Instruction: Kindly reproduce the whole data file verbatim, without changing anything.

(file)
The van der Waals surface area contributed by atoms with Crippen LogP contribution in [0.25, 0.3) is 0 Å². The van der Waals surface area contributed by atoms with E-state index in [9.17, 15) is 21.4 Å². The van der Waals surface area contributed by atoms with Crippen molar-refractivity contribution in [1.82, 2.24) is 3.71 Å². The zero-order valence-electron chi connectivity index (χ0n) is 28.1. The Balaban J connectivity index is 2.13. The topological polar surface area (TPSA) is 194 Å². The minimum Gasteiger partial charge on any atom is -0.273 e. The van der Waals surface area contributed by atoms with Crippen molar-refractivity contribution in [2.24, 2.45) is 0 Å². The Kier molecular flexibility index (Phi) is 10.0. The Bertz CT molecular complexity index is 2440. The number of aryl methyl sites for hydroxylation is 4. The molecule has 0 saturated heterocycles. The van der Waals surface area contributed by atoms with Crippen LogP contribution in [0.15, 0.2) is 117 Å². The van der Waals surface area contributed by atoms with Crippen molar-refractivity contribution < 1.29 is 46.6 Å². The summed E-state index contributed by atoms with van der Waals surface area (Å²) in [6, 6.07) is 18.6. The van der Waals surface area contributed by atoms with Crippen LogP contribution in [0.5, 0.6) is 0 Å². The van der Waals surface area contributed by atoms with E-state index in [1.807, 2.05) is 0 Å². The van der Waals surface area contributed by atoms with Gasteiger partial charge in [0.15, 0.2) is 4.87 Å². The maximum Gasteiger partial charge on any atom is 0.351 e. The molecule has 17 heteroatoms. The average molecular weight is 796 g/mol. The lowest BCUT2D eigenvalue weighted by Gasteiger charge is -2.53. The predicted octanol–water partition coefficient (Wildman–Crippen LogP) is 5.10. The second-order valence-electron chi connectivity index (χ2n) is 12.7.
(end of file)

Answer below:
The van der Waals surface area contributed by atoms with Crippen LogP contribution in [0.25, 0.3) is 0 Å². The van der Waals surface area contributed by atoms with E-state index in [9.17, 15) is 21.4 Å². The van der Waals surface area contributed by atoms with Crippen molar-refractivity contribution in [1.82, 2.24) is 3.71 Å². The zero-order valence-electron chi connectivity index (χ0n) is 28.1. The Balaban J connectivity index is 2.13. The topological polar surface area (TPSA) is 194 Å². The minimum Gasteiger partial charge on any atom is -0.273 e. The van der Waals surface area contributed by atoms with Crippen molar-refractivity contribution in [2.24, 2.45) is 0 Å². The Kier molecular flexibility index (Phi) is 10.0. The Bertz CT molecular complexity index is 2440. The number of aryl methyl sites for hydroxylation is 4. The molecule has 0 saturated heterocycles. The van der Waals surface area contributed by atoms with Crippen LogP contribution in [0.15, 0.2) is 117 Å². The van der Waals surface area contributed by atoms with Crippen molar-refractivity contribution < 1.29 is 46.6 Å². The summed E-state index contributed by atoms with van der Waals surface area (Å²) in [6, 6.07) is 18.6. The van der Waals surface area contributed by atoms with Crippen LogP contribution in [0.5, 0.6) is 0 Å². The van der Waals surface area contributed by atoms with E-state index in [1.807, 2.05) is 0 Å². The van der Waals surface area contributed by atoms with Gasteiger partial charge in [0.15, 0.2) is 4.87 Å². The maximum Gasteiger partial charge on any atom is 0.351 e. The molecule has 17 heteroatoms. The average molecular weight is 796 g/mol. The lowest BCUT2D eigenvalue weighted by Gasteiger charge is -2.53. The predicted octanol–water partition coefficient (Wildman–Crippen LogP) is 5.10. The second-order valence-electron chi connectivity index (χ2n) is 12.7.